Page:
TCRM: Family Violence and Cultural Diversity
Lynda M. Ashbourne, Mohammed Baobaid, Mame Kani Diop, Pearl Stewart, Kathryn Herr; Discussants: Jane Rose Muthoni Njue and Grace Chen; Presider: Barbara Settles
About the Session
- 009-01 - Supporting Family Safety in Minority Collectivist Communities in North America
By Lynda M. Ashbourne, Mohammed Baobaid
- 009-02 - A Black African Feminist Theory to Examine FGM Within African Immigrant Families
By Mame Kani Diop, Pearl Stewart, Kathryn Herr
Discussants: Jane Rose Muthoni Njue and Grace Chen
Presider: Barbara Settles
Supporting Family Safety in Minority Collectivist Communities in North America
This working paper presents a review and critique of current family violence services in a North American context with a view to understanding how these are influenced by individualist assumptions linked to dominant social norms. Many minority-status ethno-cultural communities in North America share more collectivist traditions. We explore the implications of this collectivist orientation for goodness-of-fit between available services and unique family experiences and needs related to family violence. The paper extends current family theory in the area of family violence and collectivist families, and proposes revisions to current practices in order to integrate a cultural understanding more directly.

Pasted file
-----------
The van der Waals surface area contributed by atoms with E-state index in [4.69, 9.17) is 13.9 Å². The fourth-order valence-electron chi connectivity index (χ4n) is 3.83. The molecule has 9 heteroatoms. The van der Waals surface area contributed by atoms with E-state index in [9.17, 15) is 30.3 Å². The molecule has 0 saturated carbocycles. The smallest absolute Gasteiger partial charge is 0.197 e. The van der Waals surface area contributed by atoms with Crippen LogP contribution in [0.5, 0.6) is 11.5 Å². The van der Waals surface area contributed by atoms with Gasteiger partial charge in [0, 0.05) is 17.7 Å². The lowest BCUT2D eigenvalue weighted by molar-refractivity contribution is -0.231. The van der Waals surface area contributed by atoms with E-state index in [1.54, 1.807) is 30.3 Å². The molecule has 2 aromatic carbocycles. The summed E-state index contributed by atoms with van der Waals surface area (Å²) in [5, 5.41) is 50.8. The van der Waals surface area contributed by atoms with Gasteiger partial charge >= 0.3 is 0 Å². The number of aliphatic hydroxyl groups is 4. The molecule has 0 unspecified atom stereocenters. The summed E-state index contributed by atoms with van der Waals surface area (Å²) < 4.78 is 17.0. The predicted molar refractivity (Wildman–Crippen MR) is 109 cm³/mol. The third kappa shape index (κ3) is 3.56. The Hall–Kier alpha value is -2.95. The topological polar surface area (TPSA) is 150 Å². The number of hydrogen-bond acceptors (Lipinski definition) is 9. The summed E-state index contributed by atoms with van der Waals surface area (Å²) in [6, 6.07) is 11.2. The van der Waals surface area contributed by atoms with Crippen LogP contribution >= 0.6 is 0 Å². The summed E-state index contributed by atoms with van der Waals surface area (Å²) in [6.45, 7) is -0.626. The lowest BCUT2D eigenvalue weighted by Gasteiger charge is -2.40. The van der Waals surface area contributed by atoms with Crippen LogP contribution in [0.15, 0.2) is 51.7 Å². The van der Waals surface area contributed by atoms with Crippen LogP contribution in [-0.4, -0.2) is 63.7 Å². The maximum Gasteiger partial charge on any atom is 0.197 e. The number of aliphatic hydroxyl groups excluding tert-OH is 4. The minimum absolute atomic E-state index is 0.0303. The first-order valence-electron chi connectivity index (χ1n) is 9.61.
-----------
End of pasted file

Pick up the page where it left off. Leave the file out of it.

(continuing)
A Black African Feminist Theory to Examine FGM Within African Immigrant Families
We propose the Black African feminist à la Awa Thiam to analyze the transcontinental perpetuation of the phenomenon of female genital mutilation (FGM), a harmful traditional practice, among African immigrant families in the United States. The existing FGM theories are broad and not context-specific; hence falling short in giving accurate explanations of FGM in the context of migration. We argue that in order to gain a fuller understanding of FGM with a feminist lens, one has to utilize a culturally relevant feminist theory that examines FGM within contextualized macro level socio-cultural beliefs and practices and within its historical context.